Subduction zones modulate the global carbon cycle. Carbon is transported into the mantle by the subducting slab and returned to the surface by degassing at arc volcanoes above the subduction zone(1,2). However, the mechanisms for the transfer of carbon from the subducting slab and sediments into the overlying mantle wedge are poorly understood. Decarbonation-a metamorphic reaction between silicate and carbonate minerals that releases CO(2)-was thought to be the primary mechanism. Yet, thermodynamic models show that decarbonation occurs at much greater pressures and temperatures than those found in typical subduction zones(3-6). Carbon should therefore be retained in the slab and transported to great depths in the mantle, rather than supply the arc volcanoes. Here we identify diamonds in ultrahigh-pressure rocks from the Italian western Alps that have an oceanic origin. We assess the geochemistry of diamond-bearing fluid inclusions and find that they contain bicarbonate, carbonate and sulphate ions, silica monomers, and crystals of carbonate and silicate. This fluid geochemistry indicates that carbon was released from the slab at relatively shallow depths through dissolution, not decarbonation. We conclude that dissolution, driven by fluids released from the subducted slab, is an important mechanism for the transfer of carbon into the mantle and ultimately back into the atmosphere, helping to balance the carbon flux.

Frezzotti, M., Selverstone, J., Sharp, Z., Compagnoni, R. (2011). Carbonate dissolution during subduction revealed by diamond-bearing rocks from the Alps. NATURE GEOSCIENCE, 4(10), 703-706 [10.1038/NGEO1246].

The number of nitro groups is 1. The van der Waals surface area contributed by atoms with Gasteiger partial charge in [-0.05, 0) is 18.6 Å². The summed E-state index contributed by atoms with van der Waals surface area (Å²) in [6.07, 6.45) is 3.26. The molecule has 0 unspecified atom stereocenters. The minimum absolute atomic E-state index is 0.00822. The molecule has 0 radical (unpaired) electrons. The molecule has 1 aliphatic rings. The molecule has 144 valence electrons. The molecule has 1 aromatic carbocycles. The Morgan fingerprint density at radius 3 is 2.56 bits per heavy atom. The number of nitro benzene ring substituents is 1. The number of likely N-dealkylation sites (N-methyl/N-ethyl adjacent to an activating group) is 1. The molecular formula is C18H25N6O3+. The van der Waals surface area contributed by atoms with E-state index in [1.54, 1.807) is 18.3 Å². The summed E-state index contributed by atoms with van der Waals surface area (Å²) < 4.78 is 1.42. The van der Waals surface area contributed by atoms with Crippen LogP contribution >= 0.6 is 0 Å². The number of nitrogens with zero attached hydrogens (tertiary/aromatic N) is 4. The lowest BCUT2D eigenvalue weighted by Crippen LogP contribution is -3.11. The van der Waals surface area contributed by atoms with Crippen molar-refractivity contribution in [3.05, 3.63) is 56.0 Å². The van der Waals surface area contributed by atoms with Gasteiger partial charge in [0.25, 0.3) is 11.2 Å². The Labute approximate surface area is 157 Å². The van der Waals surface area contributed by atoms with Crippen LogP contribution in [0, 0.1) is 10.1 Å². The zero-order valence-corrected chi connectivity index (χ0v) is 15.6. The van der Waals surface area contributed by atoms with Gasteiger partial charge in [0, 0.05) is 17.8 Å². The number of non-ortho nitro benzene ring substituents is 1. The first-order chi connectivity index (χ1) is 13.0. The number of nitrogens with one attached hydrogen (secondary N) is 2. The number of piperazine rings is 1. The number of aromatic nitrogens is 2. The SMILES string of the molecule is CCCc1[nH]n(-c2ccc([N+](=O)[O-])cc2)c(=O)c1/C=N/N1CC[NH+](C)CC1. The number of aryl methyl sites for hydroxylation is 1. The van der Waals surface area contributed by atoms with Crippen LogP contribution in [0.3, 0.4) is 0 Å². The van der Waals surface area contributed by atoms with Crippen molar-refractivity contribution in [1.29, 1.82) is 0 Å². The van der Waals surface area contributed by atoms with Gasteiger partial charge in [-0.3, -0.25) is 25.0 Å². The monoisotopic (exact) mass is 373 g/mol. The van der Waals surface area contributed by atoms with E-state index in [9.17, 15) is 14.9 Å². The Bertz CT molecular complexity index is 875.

Carbonate dissolution during subduction revealed by diamond-bearing rocks from the Alps

FREZZOTTI, MARIA LUCE;
2011

Abstract

Subduction zones modulate the global carbon cycle. Carbon is transported into the mantle by the subducting slab and returned to the surface by degassing at arc volcanoes above the subduction zone(1,2). However, the mechanisms for the transfer of carbon from the subducting slab and sediments into the overlying mantle wedge are poorly understood. Decarbonation-a metamorphic reaction between silicate and carbonate minerals that releases CO(2)-was thought to be the primary mechanism. Yet, thermodynamic models show that decarbonation occurs at much greater pressures and temperatures than those found in typical subduction zones(3-6). Carbon should therefore be retained in the slab and transported to great depths in the mantle, rather than supply the arc volcanoes. Here we identify diamonds in ultrahigh-pressure rocks from the Italian western Alps that have an oceanic origin. We assess the geochemistry of diamond-bearing fluid inclusions and find that they contain bicarbonate, carbonate and sulphate ions, silica monomers, and crystals of carbonate and silicate. This fluid geochemistry indicates that carbon was released from the slab at relatively shallow depths through dissolution, not decarbonation. We conclude that dissolution, driven by fluids released from the subducted slab, is an important mechanism for the transfer of carbon into the mantle and ultimately back into the atmosphere, helping to balance the carbon flux.
Articolo in rivista - Articolo scientifico
Carbonate dissolution; Diamonds, COH fluids, Subduction; Alps
English
2011
4
10
703
706
reserved
Frezzotti, M., Selverstone, J., Sharp, Z., Compagnoni, R. (2011). Carbonate dissolution during subduction revealed by diamond-bearing rocks from the Alps. NATURE GEOSCIENCE, 4(10), 703-706 [10.1038/NGEO1246].
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Utilizza questo identificativo per citare o creare un link a questo documento: https://hdl.handle.net/10281/53899
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